less wastage as power is used closer to where it is generated, and uses energy which naturally persists.

Yes, but... (5, Informative)

Noryungi (70322) | more than 7 years ago | (#17015478)

What I'd really like to see is this:
  1. A carbon tax, levied on the f*ng idiots who drive SUVs in the city. Ideally, I'd like this tax to be paid each year, and it's amount to be directly proportional to the oil consumption of the car? Own an SUV? Fine, that will be 50% of its price, every year, as long as you own it. Own an hybrid/highly efficient/electric car? Fine, that will be 5% of its price every year. Don't own a car? Using your feet/your bike/ mass transit? OK, no taxes for you.
  2. A carbon and pollution tax, levied on the industries that pollute the atmosphere, water and soil. Same principle as above: send an (independent) team to assess the damage and tax the company accordingly. The more CO2 and pollutants are released, the higher the tax. Inefficient industries will go under and/or will be forced to streamline their productions pretty fast unless they want to pay enormous taxes.
    And let me tell you one thing: most big companies can afford to lose money for a couple of years in order to lower their pollution rate -- sure, it's going to be painful, but everyone will benefit in the log term. Oh, and no outsourcing polluting plants to poorer countries either: the tax should be levied globally, if necessary by using estimates. Outsourcing to, say, India, in order to pollute freely? Sorry, bub, all your plants in India are now considered as "high" or "extremely high pollution": that will US$ 45 million. On the other hand, extremely efficient and non-polluting industries will win.

Still ideally, I'd like the revenue from these taxes to be used to plant trees, create recycling and de-polluting plants, and optimize natural resource usage. Other worthy uses are scientific and technical: developing renewable resources and developing the technologies needed to clean behind us most of the pollutants we have been dumping on Earth for the past 100+ years.

The key point is this: whether you believe in Global Warming or not (I do) the fact is that the Earth is Dying(tm). If we don't force the big companies -- and the individual citizens -- to face up to this fact, all solutions we'll apply to this problem will be too little, too late. There are solutions available right now . Carbon Tax is one of them, and it's probably one of the most effective.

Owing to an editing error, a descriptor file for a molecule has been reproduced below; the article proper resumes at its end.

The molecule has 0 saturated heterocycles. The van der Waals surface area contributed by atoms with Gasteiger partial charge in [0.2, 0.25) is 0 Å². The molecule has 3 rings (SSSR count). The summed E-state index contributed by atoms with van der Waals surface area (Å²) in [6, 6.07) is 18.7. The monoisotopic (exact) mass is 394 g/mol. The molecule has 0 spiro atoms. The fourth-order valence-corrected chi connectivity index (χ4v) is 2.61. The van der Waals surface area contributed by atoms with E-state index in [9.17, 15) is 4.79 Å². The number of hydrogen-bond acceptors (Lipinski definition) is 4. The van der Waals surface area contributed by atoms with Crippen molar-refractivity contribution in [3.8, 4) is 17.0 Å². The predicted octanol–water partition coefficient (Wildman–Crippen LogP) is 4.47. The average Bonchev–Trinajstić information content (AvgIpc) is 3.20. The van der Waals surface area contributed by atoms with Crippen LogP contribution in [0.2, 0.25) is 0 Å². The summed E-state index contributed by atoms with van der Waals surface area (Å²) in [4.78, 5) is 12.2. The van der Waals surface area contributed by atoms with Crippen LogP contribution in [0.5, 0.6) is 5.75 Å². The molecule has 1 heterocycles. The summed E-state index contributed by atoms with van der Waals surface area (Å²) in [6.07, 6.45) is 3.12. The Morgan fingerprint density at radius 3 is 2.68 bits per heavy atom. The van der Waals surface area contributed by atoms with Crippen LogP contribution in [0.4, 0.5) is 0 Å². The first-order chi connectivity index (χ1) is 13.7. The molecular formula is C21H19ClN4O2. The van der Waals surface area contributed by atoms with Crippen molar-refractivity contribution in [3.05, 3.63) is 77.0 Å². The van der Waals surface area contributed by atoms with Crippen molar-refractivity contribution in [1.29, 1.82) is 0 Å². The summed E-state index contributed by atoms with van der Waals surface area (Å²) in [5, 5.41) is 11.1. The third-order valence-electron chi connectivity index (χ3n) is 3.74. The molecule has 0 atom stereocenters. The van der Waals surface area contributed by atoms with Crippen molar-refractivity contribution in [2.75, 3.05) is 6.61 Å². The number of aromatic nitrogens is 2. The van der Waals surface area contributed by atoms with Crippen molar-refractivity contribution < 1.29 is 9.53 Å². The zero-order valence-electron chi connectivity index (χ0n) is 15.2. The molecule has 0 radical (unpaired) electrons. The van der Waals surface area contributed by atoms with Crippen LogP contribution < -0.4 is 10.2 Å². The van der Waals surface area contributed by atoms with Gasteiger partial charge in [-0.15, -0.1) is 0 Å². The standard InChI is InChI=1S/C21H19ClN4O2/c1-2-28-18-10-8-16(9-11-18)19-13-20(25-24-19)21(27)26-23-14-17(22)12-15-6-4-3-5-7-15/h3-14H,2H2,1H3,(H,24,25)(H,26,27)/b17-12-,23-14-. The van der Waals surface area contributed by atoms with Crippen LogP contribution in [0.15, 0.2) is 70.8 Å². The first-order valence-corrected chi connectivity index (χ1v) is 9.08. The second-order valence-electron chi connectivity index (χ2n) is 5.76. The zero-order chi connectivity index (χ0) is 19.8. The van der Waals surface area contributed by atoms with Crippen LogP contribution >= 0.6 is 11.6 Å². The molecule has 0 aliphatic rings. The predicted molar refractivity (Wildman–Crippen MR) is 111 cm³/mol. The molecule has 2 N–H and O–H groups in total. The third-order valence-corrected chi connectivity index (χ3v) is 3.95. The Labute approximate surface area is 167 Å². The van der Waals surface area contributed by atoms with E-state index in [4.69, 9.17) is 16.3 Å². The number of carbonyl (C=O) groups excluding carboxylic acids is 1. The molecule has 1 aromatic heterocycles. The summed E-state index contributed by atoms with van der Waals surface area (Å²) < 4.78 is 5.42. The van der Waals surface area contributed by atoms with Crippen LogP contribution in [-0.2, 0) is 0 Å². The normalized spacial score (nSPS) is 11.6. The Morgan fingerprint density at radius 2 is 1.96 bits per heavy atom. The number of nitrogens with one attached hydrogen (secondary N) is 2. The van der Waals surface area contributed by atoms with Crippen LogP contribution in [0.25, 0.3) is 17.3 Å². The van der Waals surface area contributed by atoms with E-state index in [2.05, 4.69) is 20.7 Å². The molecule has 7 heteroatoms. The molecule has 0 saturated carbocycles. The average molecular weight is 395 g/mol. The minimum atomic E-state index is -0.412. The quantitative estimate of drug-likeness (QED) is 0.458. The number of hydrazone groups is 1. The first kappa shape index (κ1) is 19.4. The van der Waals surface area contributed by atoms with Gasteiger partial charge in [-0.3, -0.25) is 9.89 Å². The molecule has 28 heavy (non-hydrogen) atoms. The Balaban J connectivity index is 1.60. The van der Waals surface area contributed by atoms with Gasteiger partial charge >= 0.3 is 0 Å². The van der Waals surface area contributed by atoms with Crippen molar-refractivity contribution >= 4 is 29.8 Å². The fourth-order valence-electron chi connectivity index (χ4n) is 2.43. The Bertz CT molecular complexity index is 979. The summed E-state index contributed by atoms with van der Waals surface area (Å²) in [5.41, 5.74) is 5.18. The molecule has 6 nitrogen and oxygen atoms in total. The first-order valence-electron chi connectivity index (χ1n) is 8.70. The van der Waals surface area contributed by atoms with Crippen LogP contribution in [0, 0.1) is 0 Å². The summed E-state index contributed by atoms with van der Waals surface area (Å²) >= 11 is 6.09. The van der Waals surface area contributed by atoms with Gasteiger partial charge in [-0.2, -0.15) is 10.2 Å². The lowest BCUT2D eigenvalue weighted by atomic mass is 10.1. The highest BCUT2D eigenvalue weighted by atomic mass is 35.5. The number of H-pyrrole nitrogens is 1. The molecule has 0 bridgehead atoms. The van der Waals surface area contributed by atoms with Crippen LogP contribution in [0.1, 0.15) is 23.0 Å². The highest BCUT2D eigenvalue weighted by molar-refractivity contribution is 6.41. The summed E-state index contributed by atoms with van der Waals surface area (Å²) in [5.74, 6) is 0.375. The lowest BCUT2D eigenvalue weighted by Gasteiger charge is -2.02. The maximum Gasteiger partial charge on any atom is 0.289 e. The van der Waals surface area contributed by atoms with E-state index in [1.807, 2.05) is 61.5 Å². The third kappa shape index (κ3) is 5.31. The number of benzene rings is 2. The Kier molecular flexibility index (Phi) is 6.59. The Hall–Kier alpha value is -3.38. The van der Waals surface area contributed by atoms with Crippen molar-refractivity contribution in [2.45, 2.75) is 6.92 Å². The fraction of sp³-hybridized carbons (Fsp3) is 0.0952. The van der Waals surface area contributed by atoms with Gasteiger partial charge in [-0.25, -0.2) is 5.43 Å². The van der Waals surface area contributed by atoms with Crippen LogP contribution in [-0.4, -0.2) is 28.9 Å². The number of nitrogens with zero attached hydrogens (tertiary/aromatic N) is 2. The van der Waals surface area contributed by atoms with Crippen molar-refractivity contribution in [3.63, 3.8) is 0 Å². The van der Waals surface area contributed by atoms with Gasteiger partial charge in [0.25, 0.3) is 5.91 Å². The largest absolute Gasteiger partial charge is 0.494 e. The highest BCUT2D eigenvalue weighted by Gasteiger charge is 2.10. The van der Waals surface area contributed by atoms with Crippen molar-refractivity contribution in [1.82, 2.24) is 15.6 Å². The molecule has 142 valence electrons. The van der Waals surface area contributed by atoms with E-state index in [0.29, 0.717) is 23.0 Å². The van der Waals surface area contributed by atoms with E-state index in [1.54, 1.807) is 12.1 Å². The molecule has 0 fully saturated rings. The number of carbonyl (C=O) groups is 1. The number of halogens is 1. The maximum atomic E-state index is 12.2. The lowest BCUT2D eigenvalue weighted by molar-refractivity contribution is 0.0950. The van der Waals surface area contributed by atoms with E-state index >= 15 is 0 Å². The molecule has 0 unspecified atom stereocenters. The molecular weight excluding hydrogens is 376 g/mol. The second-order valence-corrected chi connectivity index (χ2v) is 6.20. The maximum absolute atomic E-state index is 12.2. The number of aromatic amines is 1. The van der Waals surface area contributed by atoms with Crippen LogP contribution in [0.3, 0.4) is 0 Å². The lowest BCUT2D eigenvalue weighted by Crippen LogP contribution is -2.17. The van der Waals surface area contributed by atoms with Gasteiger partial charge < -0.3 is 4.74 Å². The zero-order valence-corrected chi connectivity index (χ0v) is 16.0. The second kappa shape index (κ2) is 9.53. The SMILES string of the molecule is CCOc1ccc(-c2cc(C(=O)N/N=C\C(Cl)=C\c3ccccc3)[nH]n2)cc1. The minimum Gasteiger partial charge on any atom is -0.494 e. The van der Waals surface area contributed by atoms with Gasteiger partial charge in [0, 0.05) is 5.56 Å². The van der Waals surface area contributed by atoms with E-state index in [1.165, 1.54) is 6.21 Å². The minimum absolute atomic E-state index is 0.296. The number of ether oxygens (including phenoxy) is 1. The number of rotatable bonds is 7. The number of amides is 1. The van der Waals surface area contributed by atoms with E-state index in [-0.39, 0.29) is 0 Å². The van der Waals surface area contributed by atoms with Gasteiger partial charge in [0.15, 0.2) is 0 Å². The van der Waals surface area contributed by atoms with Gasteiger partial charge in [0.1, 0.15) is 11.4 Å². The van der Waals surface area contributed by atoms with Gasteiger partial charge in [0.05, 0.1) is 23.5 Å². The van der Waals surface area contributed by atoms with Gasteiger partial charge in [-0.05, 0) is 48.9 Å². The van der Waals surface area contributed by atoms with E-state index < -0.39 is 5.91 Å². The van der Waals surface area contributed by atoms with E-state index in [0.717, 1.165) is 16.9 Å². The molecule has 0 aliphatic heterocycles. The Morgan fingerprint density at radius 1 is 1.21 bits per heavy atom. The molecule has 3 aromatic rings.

And... Wait for it... Creating new technologies and optimizing our resources consumption may actually increase the wealth of everyone, by creating new jobs and improving/cleaning our habitat.

Of course, I am not holding my breath: most politicians will never have the guts nor the gonads to sign a Carbon Tax into law. We'll probably come around to it once the Earth is so polluted and the climate so out of whack it will taxation or death.

Re:Yes, but... (1)

fimbulvetr (598306) | more than 7 years ago | (#17015638)

It seems to me that you're overcomplicating things. Once you start introducing brackets and reduced rates for things that meet certain criteria. you introduce opportunities for loopholes, backdoors and malicious acts. Consider the whole SUV thing where 50k hummer owners can get a 38k tax break because the hummer meets some critieria outside of the spirit of the tax law. Also consider big "farm trucks" and other vehicles that get reduced penalties because they'll be used commercially, or on a farm, when in reality the wife drives them to town to play bingo, go grocery shopping and go to the mall.

It's my opinion that you need a tax on each unit. Some percentage or amount of tax per lb of coal, and the like. In this way, it's much harder to cheat the spirit of the tax.

Re:Yes, but... (1)

Noryungi (70322) | more than 7 years ago | (#17015958)